Each kind of structured data has its own advantages and disadvantages for specific purposes. Referencing individual items in an array is fairly simple, and a FOR loop is compact, easy to write, and easy to understand. However, the data entered in a single array must all be of the same type, and that makes grouping of different data types into related categories rather difficult.
On the other hand, records can do this kind of grouping of diverse data types, and have great flexibility, but that data cannot be referred to by a numerical position; rather a field name must be employed. Records are (potentially) more elaborate structures than arrays, and the mechanism for using them requires more work to set up, but may be worth it.
In many cases, it is actually possible to use either kind of structure.
Suppose one wanted to design a data structure to hold these class records, say student names, identity numbers, four percentages, and a final letter grade.
One could arrange several arrays in a "side-by-side" fashion as follows:
MODULE Markbook; FROM STextIO IMPORT WriteString, ReadString, SkipLine, WriteLn, WriteChar; FROM SWholeIO IMPORT WriteCard, ReadCard; PROCEDURE GetNum () : REAL; BEGIN (* usual code here *) SkipLine; RETURN 0.0 (* dummy *) END GetNum; TYPE Name = ARRAY [0 .. 20] OF CHAR; ClassList = ARRAY [1 .. 30] OF Name; Idnumber = ARRAY [1 .. 30] OF CARDINAL; Marks = ARRAY [1 .. 30], [1 .. 4] OF REAL; Grades = ARRAY [1 .. 30] OF CHAR; VAR cmpt141 : ClassList; num : Idnumber; scores : Marks; final : Grades; classCount, markCount : CARDINAL; BEGIN FOR classCount := 1 TO 30 DO WriteCard (classCount,1); WriteChar (")"); WriteString (" What is the student's name? "); ReadString (cmpt141 [classCount]); SkipLine; WriteLn; WriteString ("and the i.d. number? "); ReadCard (num [classCount]); SkipLine; WriteLn; FOR markCount := 1 TO 4 DO WriteString ("Give me the mark, with decimal, "); WriteString ("for term number "); WriteCard (markCount, 10); WriteString (" please. "); scores [classCount, markCount] := GetNum (); (* don't forget to include this procedure *) WriteLn; END; (* for markCount *) END; (* for classCount *) (* process marks and assign letter grade here *) END Markbook.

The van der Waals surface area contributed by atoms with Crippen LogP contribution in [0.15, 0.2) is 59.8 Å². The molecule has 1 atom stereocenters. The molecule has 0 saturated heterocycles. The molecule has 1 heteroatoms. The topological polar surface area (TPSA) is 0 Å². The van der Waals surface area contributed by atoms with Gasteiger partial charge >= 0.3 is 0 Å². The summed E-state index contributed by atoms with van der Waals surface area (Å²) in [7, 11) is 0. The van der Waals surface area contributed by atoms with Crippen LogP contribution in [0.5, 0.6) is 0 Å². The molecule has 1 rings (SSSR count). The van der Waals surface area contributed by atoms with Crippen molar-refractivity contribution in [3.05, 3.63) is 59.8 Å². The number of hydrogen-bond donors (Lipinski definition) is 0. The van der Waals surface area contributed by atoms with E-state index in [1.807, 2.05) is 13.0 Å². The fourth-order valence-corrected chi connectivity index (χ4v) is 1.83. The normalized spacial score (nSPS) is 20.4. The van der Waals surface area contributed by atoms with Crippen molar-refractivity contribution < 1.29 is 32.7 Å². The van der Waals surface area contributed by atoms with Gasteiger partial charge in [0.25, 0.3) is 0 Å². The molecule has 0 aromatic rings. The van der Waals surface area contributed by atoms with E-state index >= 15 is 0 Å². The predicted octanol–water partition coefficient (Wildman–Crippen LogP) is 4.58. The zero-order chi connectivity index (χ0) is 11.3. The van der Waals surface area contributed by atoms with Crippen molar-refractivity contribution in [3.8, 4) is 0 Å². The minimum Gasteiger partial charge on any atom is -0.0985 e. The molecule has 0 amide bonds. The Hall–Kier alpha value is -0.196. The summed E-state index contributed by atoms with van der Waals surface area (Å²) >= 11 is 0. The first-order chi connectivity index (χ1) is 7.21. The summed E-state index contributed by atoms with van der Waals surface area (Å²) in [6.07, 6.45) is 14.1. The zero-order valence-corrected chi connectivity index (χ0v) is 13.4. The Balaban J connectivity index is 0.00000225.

In this approach, the index number classCount within the class effectively groups the data from the different types of arrays. The class is a collection of arrays that are not formally gathered into a single structure, and the data pertinent to a single student must be extracted by knowing the number for that student and using it consistently through all the arrays.
While this approach would work, it hides the real structure of the class, that is, a collection of students, each of whom has various associated data. Consider the following (better) approach:
MODULE Mark2Book; FROM STextIO IMPORT WriteString, ReadString, SkipLine, WriteLn; FROM SWholeIO IMPORT ReadCard; (* and the other usual imports *) TYPE Name = ARRAY [0 .. 20] OF CHAR; Marks = ARRAY [1 .. 4] OF REAL; Student = RECORD moniker : Name; idnumber : CARDINAL; marks : Marks; grade : CHAR; END; (* student *) Class = ARRAY [1 .. 30] OF Student; VAR cmpt141 : Class; classCount : CARDINAL; BEGIN FOR classCount := 1 TO 30 DO WITH cmpt141 [classCount] DO WriteString ("What is the student's name? "); WriteLn; ReadString (moniker); SkipLine; WriteLn; WriteString ("and the i.d. number? "); ReadCard (idnumber); SkipLine; WriteLn; (* etc *) END; (* With *) END; (* For *) END Mark2Book.
NOTE: Without the WITH statement, and assuming the declaration of a variable markCount to count through the small array of marks within the record, the correct qualified identifiers would be:
cmpt141 [classCount].moniker cmpt141 [classCount].mark [markCount] cmpt141 [classCount].grade cmpt141 [classCount].idnumber where: 1 <= markCount <= 4.
Arrays of records such as this one are particularly useful for keeping track of individual people and the information about them when those people are also organized into a specific grouping of some kind. Information about students, customers, clients, creditors, employees, and the like can all be arranged in such a fashion.